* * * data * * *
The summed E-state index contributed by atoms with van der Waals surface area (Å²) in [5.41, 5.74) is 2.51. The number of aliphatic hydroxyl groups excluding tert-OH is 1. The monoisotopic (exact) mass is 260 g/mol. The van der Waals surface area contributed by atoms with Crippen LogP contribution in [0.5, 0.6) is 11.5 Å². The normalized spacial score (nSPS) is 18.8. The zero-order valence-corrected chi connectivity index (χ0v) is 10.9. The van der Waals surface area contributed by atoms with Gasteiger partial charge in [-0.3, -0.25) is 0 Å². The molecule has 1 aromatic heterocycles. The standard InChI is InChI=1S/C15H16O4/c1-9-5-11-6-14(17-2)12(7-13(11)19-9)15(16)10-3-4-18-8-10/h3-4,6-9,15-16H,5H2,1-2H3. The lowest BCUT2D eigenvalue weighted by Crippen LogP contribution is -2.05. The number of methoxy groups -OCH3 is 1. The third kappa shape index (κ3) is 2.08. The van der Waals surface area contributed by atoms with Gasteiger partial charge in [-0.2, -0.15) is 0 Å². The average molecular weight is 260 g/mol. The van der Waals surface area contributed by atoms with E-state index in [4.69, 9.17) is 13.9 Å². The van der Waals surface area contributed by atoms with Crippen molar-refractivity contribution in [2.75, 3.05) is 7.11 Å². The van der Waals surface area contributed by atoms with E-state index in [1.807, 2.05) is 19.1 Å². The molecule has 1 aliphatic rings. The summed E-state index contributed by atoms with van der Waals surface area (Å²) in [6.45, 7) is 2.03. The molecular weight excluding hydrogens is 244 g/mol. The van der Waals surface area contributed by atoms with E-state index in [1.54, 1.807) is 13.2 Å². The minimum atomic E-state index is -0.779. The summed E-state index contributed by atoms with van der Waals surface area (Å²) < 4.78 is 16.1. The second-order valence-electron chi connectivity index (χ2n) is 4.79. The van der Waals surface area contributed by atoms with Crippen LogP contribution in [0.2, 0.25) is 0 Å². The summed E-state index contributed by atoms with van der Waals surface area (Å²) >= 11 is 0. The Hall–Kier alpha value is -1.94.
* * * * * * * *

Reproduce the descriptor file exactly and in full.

The summed E-state index contributed by atoms with van der Waals surface area (Å²) in [5.41, 5.74) is 2.51. The number of aliphatic hydroxyl groups excluding tert-OH is 1. The monoisotopic (exact) mass is 260 g/mol. The van der Waals surface area contributed by atoms with Crippen LogP contribution in [0.5, 0.6) is 11.5 Å². The normalized spacial score (nSPS) is 18.8. The zero-order valence-corrected chi connectivity index (χ0v) is 10.9. The van der Waals surface area contributed by atoms with Gasteiger partial charge in [-0.3, -0.25) is 0 Å². The molecule has 1 aromatic heterocycles. The standard InChI is InChI=1S/C15H16O4/c1-9-5-11-6-14(17-2)12(7-13(11)19-9)15(16)10-3-4-18-8-10/h3-4,6-9,15-16H,5H2,1-2H3. The lowest BCUT2D eigenvalue weighted by Crippen LogP contribution is -2.05. The number of methoxy groups -OCH3 is 1. The third kappa shape index (κ3) is 2.08. The van der Waals surface area contributed by atoms with Gasteiger partial charge in [-0.2, -0.15) is 0 Å². The average molecular weight is 260 g/mol. The van der Waals surface area contributed by atoms with E-state index in [4.69, 9.17) is 13.9 Å². The van der Waals surface area contributed by atoms with Crippen molar-refractivity contribution in [2.75, 3.05) is 7.11 Å². The van der Waals surface area contributed by atoms with E-state index in [1.807, 2.05) is 19.1 Å². The molecule has 1 aliphatic rings. The summed E-state index contributed by atoms with van der Waals surface area (Å²) in [6.45, 7) is 2.03. The molecular weight excluding hydrogens is 244 g/mol. The van der Waals surface area contributed by atoms with E-state index in [1.54, 1.807) is 13.2 Å². The minimum atomic E-state index is -0.779. The summed E-state index contributed by atoms with van der Waals surface area (Å²) < 4.78 is 16.1. The second-order valence-electron chi connectivity index (χ2n) is 4.79. The van der Waals surface area contributed by atoms with Crippen LogP contribution in [0.2, 0.25) is 0 Å². The summed E-state index contributed by atoms with van der Waals surface area (Å²) >= 11 is 0. The Hall–Kier alpha value is -1.94.